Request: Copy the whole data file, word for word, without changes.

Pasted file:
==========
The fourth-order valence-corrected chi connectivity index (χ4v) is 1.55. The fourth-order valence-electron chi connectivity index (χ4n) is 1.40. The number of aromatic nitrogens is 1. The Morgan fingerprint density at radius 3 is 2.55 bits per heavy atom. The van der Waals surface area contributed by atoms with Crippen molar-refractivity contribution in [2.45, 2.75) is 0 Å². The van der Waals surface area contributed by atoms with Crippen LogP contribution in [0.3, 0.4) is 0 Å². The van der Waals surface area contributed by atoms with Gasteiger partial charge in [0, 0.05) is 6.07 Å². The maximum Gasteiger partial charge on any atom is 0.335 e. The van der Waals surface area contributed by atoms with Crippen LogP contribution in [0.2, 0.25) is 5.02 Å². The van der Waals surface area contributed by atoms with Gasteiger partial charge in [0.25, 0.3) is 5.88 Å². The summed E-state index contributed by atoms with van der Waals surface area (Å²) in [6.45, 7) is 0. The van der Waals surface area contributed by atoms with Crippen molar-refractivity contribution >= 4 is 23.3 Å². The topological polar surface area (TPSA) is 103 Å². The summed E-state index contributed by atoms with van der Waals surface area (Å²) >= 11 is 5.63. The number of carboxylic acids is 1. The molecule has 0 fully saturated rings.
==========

The fourth-order valence-corrected chi connectivity index (χ4v) is 1.55. The fourth-order valence-electron chi connectivity index (χ4n) is 1.40. The number of aromatic nitrogens is 1. The Morgan fingerprint density at radius 3 is 2.55 bits per heavy atom. The van der Waals surface area contributed by atoms with Crippen molar-refractivity contribution in [2.45, 2.75) is 0 Å². The van der Waals surface area contributed by atoms with Crippen LogP contribution in [0.3, 0.4) is 0 Å². The van der Waals surface area contributed by atoms with Gasteiger partial charge in [0, 0.05) is 6.07 Å². The maximum Gasteiger partial charge on any atom is 0.335 e. The van der Waals surface area contributed by atoms with Crippen LogP contribution in [0.2, 0.25) is 5.02 Å². The van der Waals surface area contributed by atoms with Gasteiger partial charge in [0.25, 0.3) is 5.88 Å². The summed E-state index contributed by atoms with van der Waals surface area (Å²) in [6.45, 7) is 0. The van der Waals surface area contributed by atoms with Crippen molar-refractivity contribution >= 4 is 23.3 Å². The topological polar surface area (TPSA) is 103 Å². The summed E-state index contributed by atoms with van der Waals surface area (Å²) >= 11 is 5.63. The number of carboxylic acids is 1. The molecule has 0 fully saturated rings.